Woodrow Wilson was determined to keep the US out of war – in fact, he ran for a second term on that promise, but events conspired against him. The sinking of the Lusitania in 1915, attacks on American shipping by German subs and finally the ‘Zimmerman Telegram’ brought a great shift not only in public opinion, but in Wilson’s attitude as well.
The Zimmerman Telegram had been decoded by the British and passed on to the US government in February. On March 1, 1917, the government released it to the press. The telegram – from German Foreign Secretary Arthur Zimmerman – to the German ambassador in Mexico instructed him to try and get an agreement from the Mexican government to join the Axis powers in a war against the U.S.
In return, Germany would see to it that Mexico would acquire more than half the land it had lost to the US over the years – basically the states of Texas, New Mexico and Arizona.
Mexico refused the offer, but the release of the telegram was a tipping point – the Congress declared war on Germany on April 6.
Wilson, btw, went from pacifist to war president quickly. He instituted the first draft since the Civil War, got the Alien and Sedition Acts passed, took over control of the railroads, enacted the first federal drug laws, raised billions with Liberty bonds, established the War Industries Board and, for a change, supported unions as they became crucial in the production of war materiel.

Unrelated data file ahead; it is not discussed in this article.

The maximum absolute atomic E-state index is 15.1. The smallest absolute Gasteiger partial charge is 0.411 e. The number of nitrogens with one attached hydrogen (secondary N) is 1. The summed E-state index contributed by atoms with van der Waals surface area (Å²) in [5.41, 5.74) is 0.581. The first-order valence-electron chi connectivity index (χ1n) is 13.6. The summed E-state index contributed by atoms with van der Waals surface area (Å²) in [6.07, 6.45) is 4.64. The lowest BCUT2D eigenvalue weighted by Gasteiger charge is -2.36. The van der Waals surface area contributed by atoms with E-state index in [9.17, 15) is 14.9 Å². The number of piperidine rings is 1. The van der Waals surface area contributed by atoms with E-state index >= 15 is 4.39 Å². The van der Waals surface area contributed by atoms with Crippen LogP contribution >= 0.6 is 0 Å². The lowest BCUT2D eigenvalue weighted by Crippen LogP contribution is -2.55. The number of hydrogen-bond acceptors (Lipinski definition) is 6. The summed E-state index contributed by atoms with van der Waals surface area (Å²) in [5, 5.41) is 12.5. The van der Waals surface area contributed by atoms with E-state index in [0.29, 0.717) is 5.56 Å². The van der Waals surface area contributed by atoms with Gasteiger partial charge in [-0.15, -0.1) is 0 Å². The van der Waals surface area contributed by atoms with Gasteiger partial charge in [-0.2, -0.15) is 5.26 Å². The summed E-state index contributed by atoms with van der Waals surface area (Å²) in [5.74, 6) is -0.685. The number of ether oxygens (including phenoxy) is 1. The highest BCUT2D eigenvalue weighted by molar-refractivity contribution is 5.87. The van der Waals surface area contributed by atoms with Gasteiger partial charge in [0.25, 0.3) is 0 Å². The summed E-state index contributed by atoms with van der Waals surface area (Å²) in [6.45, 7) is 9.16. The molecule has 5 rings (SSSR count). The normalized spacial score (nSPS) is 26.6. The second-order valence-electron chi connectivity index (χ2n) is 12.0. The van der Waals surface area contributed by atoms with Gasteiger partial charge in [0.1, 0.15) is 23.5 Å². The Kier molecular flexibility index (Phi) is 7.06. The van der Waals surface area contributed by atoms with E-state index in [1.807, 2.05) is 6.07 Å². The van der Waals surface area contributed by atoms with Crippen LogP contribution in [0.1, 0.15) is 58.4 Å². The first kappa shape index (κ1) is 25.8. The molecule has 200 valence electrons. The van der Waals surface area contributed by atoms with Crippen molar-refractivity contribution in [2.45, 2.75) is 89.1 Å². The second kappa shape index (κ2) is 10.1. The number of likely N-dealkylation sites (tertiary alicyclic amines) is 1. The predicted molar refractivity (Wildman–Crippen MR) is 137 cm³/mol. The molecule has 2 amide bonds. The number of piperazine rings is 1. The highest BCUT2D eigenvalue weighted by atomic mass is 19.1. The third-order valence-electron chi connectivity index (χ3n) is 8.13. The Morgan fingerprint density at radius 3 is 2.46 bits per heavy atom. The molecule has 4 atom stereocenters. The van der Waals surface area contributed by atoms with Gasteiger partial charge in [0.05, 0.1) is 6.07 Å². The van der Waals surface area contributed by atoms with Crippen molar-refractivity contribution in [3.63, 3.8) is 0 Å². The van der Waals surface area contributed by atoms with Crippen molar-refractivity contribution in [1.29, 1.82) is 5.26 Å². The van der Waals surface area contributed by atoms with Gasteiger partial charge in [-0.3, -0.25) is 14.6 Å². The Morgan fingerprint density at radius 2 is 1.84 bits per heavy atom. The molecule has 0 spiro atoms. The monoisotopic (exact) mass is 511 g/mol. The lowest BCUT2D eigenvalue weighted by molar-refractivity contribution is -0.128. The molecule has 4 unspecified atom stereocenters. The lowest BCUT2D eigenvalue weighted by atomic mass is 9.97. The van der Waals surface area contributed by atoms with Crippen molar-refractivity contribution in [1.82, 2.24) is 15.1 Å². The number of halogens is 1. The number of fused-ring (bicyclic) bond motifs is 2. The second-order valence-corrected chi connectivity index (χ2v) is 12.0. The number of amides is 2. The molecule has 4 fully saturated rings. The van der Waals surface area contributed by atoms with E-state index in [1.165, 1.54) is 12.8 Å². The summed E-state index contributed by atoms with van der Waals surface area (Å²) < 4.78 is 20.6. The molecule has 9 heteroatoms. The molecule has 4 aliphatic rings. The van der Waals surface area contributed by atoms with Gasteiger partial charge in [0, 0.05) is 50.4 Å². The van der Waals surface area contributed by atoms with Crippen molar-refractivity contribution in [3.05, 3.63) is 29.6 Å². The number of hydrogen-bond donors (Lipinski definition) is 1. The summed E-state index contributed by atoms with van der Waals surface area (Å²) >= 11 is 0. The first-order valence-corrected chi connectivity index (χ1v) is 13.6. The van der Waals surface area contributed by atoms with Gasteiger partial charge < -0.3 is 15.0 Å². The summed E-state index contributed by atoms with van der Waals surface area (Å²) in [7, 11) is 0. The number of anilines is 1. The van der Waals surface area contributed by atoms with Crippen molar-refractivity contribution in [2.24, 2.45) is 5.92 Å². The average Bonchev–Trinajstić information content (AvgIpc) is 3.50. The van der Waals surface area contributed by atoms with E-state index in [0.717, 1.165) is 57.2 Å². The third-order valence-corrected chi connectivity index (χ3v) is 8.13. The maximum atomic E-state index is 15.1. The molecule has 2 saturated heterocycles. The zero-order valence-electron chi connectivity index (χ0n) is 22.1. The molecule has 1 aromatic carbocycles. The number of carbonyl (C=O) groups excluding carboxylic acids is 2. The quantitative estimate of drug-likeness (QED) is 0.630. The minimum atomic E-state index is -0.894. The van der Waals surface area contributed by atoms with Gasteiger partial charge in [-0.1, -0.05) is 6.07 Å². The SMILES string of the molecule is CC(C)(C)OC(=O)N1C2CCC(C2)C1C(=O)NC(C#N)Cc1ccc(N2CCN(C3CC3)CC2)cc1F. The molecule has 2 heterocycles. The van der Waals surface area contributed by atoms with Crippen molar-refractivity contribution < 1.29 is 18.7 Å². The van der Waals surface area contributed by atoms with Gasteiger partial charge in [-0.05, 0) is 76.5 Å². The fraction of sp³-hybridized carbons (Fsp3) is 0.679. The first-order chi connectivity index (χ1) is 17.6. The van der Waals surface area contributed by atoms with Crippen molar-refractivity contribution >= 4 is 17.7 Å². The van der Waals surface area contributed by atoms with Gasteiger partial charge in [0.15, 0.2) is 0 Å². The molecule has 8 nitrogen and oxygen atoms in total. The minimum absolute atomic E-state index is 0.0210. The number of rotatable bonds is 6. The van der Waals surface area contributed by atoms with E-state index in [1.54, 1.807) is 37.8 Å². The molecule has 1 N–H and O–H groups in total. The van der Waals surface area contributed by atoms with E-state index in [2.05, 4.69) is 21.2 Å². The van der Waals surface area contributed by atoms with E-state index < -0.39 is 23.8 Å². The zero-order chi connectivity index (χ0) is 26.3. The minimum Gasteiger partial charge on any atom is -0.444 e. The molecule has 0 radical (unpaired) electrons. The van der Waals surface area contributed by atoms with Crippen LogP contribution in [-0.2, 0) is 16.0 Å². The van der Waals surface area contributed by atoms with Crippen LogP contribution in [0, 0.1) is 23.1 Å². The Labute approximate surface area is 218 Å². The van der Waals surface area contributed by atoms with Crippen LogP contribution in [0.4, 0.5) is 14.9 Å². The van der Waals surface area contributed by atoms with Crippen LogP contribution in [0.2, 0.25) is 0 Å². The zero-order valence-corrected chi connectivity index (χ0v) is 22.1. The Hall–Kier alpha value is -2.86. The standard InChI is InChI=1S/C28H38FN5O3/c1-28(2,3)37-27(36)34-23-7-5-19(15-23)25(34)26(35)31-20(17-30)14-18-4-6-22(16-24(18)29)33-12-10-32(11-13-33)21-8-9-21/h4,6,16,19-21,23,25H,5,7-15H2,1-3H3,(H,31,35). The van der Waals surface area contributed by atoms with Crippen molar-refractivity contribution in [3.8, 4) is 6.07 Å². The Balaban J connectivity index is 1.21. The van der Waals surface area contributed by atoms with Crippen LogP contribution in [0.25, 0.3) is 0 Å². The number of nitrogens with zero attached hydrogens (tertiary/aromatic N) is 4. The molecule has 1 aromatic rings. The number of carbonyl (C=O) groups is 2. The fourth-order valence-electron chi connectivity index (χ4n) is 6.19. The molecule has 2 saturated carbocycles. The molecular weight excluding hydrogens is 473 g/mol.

He got Herbert Hoover to help with the evacuation of more than a hundred thousand Americans stuck in Europe when war was declared, then put Hoover in charge of managing agriculture and food production. (Hoover was a very good manager, just not much of a politician.)
Wilson went from being isolationist to internationalist, in short, and left us with the dubious heritage of ‘Wilsonian democracy’ – i.e., that we should be out there exporting the stuff.
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Three birthdays of note: Frederic Chopin
and Glenn Miller. Take your pick.